As the Government Endorsed Quality Scheme for consumers seeking improvements to their homes, TrustMark takes pride in putting people in contact with competent, vetted tradespeople that have made a commitment to good customer service and trading practices. One of the ways we provide additional peace-of-mind is that, in the event something does go wrong, we have available a suite of remedies to ensure the consumer is protected when using a TrustMark Registered Business.

blog image 5
As the Government Endorsed Quality Scheme for consumers seeking improvements to their homes, TrustMark takes pride in putting people in contact with competent, vetted tradespeople that have made a commitment to good customer service and trading practices.

One of the ways we provide additional peace-of-mind is that, in the event something does go wrong, we have available a suite of remedies to ensure the consumer is protected when using a TrustMark Registered Business.

If you are unhappy with any aspect of a project being carried out in your home, there are several measures you can take to make it easier to get things put right.  Here we examine how you can protect yourself:

Get everything in writing

Right from the start of your relationship with your tradesperson, make sure you keep all agreements in writing.  This should include timelines, milestones and costs.  Having this information in writing will be very useful evidence if you do get into a dispute.

Keep additional evidence

If you are concerned about the way a project is progressing, or believe the finished results do not tally with what was agreed, taking photographs can be a useful way of recording these problems.  This will be particularly useful if you have to involve other organisations (such as the TrustMark Scheme Provider) in these discussions.

Notify the company

Although this may seem obvious, it is vital that you notify your tradesperson of a grievance at the first possible opportunity.  This gives them the opportunity to correct anything as well as clear up any miscommunications.  If this initial discussion does not resolve the issue, you should ask for a copy of their official complaints process.

Submit a formal, written complaint

Write a calm, objective account of your complaint, highlighting how the reality varies from the written agreements that were put in place at project commencement.  Describe events and developments clearly, including the relevant dates of previous correspondence relating to your complaint.  You should also include photographic evidence to support your complaint and a clear outline of your expectations.

Allow the firm to respond

The company in question must be given time to respond to your complaint (you could include a deadline for response in your original complaint.)  Alternatively, their complaints process may outline expected timescales for response.

Escalate

If you are not happy with the response you have received from the firm you are dealing with, there are various ways you can escalate your complaint.  If the company is large you may wish to take this above the person you have been dealing with (for instance to the Chief Executive Officer), or if the company is with a trade body (such as a TrustMark Scheme Provider) you can open a complaint with this organisation.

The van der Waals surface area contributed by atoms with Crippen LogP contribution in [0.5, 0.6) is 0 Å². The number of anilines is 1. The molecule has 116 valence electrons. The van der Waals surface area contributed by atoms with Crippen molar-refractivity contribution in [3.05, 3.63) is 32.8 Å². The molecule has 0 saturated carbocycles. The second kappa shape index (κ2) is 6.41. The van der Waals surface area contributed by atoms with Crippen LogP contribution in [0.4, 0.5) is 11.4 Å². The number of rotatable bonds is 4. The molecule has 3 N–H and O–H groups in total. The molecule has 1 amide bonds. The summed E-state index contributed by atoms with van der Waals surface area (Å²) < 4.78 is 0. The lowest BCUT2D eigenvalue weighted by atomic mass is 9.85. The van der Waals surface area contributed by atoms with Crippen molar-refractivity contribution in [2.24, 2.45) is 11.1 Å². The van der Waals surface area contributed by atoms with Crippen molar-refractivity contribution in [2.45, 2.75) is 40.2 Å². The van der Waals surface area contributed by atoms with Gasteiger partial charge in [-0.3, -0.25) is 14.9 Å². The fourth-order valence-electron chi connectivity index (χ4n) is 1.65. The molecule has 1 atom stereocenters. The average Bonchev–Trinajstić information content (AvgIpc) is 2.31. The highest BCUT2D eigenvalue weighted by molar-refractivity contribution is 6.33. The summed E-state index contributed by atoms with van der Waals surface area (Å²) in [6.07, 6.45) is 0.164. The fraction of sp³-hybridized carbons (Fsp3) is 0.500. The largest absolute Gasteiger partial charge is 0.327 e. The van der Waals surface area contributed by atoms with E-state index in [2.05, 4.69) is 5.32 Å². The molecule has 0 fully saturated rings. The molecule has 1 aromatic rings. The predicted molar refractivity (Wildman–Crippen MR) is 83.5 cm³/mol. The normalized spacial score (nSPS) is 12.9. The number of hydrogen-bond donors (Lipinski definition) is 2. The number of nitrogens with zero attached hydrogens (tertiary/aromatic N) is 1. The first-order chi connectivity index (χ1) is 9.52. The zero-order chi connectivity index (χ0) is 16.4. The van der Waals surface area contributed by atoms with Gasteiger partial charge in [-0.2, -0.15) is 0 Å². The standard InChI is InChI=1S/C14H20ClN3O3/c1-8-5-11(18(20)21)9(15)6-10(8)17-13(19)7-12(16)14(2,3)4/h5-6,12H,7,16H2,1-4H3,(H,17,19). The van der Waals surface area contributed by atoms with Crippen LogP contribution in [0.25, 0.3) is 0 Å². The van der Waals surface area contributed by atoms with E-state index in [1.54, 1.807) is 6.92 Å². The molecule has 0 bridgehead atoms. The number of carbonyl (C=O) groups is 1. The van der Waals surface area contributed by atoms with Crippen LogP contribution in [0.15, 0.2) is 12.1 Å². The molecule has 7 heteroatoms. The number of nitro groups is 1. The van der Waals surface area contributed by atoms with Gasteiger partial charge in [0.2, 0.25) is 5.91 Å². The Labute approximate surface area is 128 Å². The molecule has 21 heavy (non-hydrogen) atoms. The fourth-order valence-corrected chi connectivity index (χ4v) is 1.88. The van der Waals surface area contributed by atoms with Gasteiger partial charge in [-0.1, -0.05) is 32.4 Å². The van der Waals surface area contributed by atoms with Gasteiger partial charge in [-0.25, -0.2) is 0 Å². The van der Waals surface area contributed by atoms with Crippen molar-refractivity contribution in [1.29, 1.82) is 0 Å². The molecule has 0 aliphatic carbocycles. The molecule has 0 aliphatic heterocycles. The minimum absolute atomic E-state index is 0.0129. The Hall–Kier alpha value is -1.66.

When using a TrustMark Registered Business you have an additional layer of protection in place.  If the company in question does not provide satisfaction in relation to a complaint, the consumer is able to escalate matters to their Scheme Provider.  TrustMark Scheme Providers are a network of professional bodies that are experts in their individual fields.  All Registered Businesses can only join TrustMark through a Scheme Provider, which have various prerequisites particular to the sectors they represent. 

In the rare exceptions when a Scheme Provider cannot resolve matters through open discussion, TrustMark requires all Scheme Providers offer Independent Mediation services to bring the situation to a satisfactory conclusion.

While the outlined process will help resolve disputes and ensure customers always get what they need and expect, TrustMark is as concerned with prevention as with cure.  By implementing a thorough vetting process (actioned through the network of Scheme Providers) which checks the technical competence, customer service and trading practices of applying Registered Businesses, TrustMark is working towards a landscape in which disputes are a rarity.   

If you are looking for a tradesperson to carry out work in or around your home, you can find a network of Registered Businesses on the TrustMark Online Directory.

ABOUT THE BLOG

Tradesmen -westminster -portrait

TrustMark's blog features tips, advice and inspiration for homeowners on all repair and home improvement issues and showcases some of the best projects our registered tradespeople have worked on.

With insight from our expert contributors, including Trading Standards expert Steve Playle, we hope you enjoy our blog and are able to take away helpful information and be inspired to do work on your homes.